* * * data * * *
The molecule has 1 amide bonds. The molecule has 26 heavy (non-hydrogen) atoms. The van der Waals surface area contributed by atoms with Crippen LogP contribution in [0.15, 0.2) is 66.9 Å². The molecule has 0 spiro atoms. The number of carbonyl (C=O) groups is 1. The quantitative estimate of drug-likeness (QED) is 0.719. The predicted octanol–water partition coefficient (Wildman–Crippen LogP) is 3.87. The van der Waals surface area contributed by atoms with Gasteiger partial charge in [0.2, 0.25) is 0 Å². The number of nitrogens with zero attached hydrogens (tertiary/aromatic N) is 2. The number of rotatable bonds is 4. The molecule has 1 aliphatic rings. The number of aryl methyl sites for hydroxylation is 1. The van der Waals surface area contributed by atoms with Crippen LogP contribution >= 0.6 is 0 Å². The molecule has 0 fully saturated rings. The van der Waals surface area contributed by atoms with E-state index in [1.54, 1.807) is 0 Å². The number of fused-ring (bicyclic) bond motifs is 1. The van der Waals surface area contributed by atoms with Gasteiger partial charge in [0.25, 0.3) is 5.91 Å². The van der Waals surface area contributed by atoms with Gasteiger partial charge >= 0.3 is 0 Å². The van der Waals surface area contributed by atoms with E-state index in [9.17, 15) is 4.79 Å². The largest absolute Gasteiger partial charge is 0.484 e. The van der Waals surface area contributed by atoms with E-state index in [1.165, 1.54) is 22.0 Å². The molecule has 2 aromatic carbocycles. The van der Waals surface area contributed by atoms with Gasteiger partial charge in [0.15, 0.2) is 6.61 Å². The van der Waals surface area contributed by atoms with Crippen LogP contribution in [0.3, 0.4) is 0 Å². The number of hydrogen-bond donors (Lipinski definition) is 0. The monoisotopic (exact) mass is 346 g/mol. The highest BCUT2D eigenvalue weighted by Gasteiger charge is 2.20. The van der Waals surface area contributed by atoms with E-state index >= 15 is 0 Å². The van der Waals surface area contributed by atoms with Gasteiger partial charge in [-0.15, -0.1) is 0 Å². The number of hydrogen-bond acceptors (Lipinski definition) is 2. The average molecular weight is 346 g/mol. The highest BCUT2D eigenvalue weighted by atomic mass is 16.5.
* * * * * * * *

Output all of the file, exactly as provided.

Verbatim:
The molecule has 1 amide bonds. The molecule has 26 heavy (non-hydrogen) atoms. The van der Waals surface area contributed by atoms with Crippen LogP contribution in [0.15, 0.2) is 66.9 Å². The molecule has 0 spiro atoms. The number of carbonyl (C=O) groups is 1. The quantitative estimate of drug-likeness (QED) is 0.719. The predicted octanol–water partition coefficient (Wildman–Crippen LogP) is 3.87. The van der Waals surface area contributed by atoms with Gasteiger partial charge in [0.2, 0.25) is 0 Å². The number of nitrogens with zero attached hydrogens (tertiary/aromatic N) is 2. The number of rotatable bonds is 4. The molecule has 1 aliphatic rings. The number of aryl methyl sites for hydroxylation is 1. The van der Waals surface area contributed by atoms with Crippen LogP contribution >= 0.6 is 0 Å². The molecule has 0 fully saturated rings. The van der Waals surface area contributed by atoms with E-state index in [1.54, 1.807) is 0 Å². The number of fused-ring (bicyclic) bond motifs is 1. The van der Waals surface area contributed by atoms with Gasteiger partial charge in [0.25, 0.3) is 5.91 Å². The van der Waals surface area contributed by atoms with Gasteiger partial charge >= 0.3 is 0 Å². The van der Waals surface area contributed by atoms with E-state index in [9.17, 15) is 4.79 Å². The largest absolute Gasteiger partial charge is 0.484 e. The van der Waals surface area contributed by atoms with E-state index in [1.165, 1.54) is 22.0 Å². The molecule has 2 aromatic carbocycles. The van der Waals surface area contributed by atoms with Gasteiger partial charge in [0.15, 0.2) is 6.61 Å². The van der Waals surface area contributed by atoms with Crippen LogP contribution in [0.3, 0.4) is 0 Å². The number of hydrogen-bond donors (Lipinski definition) is 0. The monoisotopic (exact) mass is 346 g/mol. The highest BCUT2D eigenvalue weighted by Gasteiger charge is 2.20. The van der Waals surface area contributed by atoms with E-state index >= 15 is 0 Å². The van der Waals surface area contributed by atoms with Gasteiger partial charge in [-0.15, -0.1) is 0 Å². The number of hydrogen-bond acceptors (Lipinski definition) is 2. The average molecular weight is 346 g/mol. The highest BCUT2D eigenvalue weighted by atomic mass is 16.5.